EVOQ Architecture (formerly FGMDA) is proud to announce that the firm has won two prestigious architecture awards from the Canadian Association of Heritage Professionals (CAHP):
The Wellington Building received an Award of Excellence in the category of Conservation: Architecture. The Committee and Jury thought “the project complexities were very well explained, and appreciated the high quality of the design work.” The Wellington Building is a Federal Government building in the Parliamentary Precinct of Ottawa, Ontario. EVOQ was the Heritage Conservation Architect, responsible for all aspects of the historic elements in the complex, including the exterior envelope, ornamental entrance canopy and the interior heritage spaces. The rehabilitation, restoration and preservation of these elements were designed and managed by Julia Gersovitz, Eric Stein and Neil McNulty. The prime consultant was NORR Limited.
The Blinderman Residence received an Award of Excellence in the category of Conservation: Small & Lovely. The Committee and the Jury thought the submission was “excellent, and appreciated the sensitive minimal intervention.” The residence is the former home of renowned architect Percy Nobbs, located in Westmount, Quebec. The project was designed and managed by Julia Gersovitz, Rosanne Moss and Giovanni Diodati.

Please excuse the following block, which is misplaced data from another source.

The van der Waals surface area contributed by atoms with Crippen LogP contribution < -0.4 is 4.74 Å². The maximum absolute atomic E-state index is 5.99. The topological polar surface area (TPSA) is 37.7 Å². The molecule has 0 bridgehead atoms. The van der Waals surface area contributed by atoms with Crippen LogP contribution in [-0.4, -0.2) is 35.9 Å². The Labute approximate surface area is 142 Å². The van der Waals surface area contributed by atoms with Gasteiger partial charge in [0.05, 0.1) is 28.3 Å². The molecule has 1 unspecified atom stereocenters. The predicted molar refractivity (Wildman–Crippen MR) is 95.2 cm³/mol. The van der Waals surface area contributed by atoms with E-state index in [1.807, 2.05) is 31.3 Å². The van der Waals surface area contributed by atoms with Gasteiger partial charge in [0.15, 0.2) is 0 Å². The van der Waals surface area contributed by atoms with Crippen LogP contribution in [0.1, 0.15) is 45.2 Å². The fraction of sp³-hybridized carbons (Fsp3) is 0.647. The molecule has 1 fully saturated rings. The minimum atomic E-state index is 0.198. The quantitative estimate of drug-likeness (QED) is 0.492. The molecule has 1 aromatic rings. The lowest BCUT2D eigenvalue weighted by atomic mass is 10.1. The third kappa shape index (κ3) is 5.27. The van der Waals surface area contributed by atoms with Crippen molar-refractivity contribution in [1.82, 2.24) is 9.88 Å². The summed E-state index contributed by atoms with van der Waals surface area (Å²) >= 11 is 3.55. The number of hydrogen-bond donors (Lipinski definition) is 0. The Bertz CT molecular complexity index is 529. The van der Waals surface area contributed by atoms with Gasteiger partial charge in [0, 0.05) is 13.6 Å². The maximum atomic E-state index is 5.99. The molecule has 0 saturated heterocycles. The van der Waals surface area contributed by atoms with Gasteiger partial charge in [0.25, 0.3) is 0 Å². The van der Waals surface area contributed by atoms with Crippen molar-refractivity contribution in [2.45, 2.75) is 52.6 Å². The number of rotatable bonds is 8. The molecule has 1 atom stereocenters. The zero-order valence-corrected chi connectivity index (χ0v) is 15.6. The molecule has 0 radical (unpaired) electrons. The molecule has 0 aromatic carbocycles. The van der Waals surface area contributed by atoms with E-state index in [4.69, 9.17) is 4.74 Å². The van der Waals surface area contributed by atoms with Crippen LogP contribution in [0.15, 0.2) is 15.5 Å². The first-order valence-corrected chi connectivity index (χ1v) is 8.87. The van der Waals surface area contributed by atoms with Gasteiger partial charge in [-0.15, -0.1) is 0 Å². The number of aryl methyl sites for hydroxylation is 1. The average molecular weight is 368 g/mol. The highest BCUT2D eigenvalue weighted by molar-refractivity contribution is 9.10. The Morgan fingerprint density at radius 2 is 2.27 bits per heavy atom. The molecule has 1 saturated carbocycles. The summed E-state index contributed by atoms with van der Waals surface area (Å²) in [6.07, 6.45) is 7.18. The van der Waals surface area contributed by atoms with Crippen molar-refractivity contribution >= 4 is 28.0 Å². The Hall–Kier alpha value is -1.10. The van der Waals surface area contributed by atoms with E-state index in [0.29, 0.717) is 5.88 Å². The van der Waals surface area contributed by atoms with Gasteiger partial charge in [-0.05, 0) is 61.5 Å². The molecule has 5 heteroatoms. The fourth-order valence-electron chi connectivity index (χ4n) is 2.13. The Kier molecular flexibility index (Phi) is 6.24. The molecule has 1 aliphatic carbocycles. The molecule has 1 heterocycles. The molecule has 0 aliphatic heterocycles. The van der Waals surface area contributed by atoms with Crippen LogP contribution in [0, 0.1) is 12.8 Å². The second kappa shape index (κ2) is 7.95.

The awards were presented at the National Trust Conference in Hamilton, Ontario on October 21, 2016. “We are extremely honoured to be recognized with these awards. The two projects showcase the range of our expertise and talents, which we apply with equal passion to monumental institutional buildings and smaller, architectural gems” said Julia Gersovitz, EVOQ Director.
About the CAHP and the National Trust for Canada
The Canadian Association of Heritage Professionals (CAHP) is a non-profit organization that provides stewardship for cultural heritage resources, promotes the highest standards of heritage conservation principles and practice, and fosters and promotes public and legislative support for the conservation of heritage resources. The National Trust for Canada is a membership-based organization and charity established by the Government of Canada dedicated to promoting the conservation, understanding and appreciation of our nation’s heritage buildings, historic places and cultural landscapes.
EVOQ is an award-winning architecture firm recognized for quality interventions and site sensitive design solutions. The firm was established as a partnership (formerly known as FGMDA) in 1996, following the merger of two offices each founded in 1983. In 2016, the firm incorporated and became EVOQ Architecture Inc. The firm is managed by architects Alain Fournier, Julia Gersovitz, Rosanne Moss, Georges Drolet, Giovanni Diodati, Dima Cook and Éric Moutquin. EVOQ specializes in heritage conservation and Inuit and First Nations architecture, with additional expertise in residential and retail projects and heritage planning. EVOQ has over 100 employees, based in Montreal, Toronto, Ottawa and Iqaluit. The firm’s portfolio includes a number of high-profile buildings including the West Block of Parliament in Ottawa, the heritage conservation of Union Station in Toronto and the Canadian High Arctic Research Station (CHARS) in Nunavut.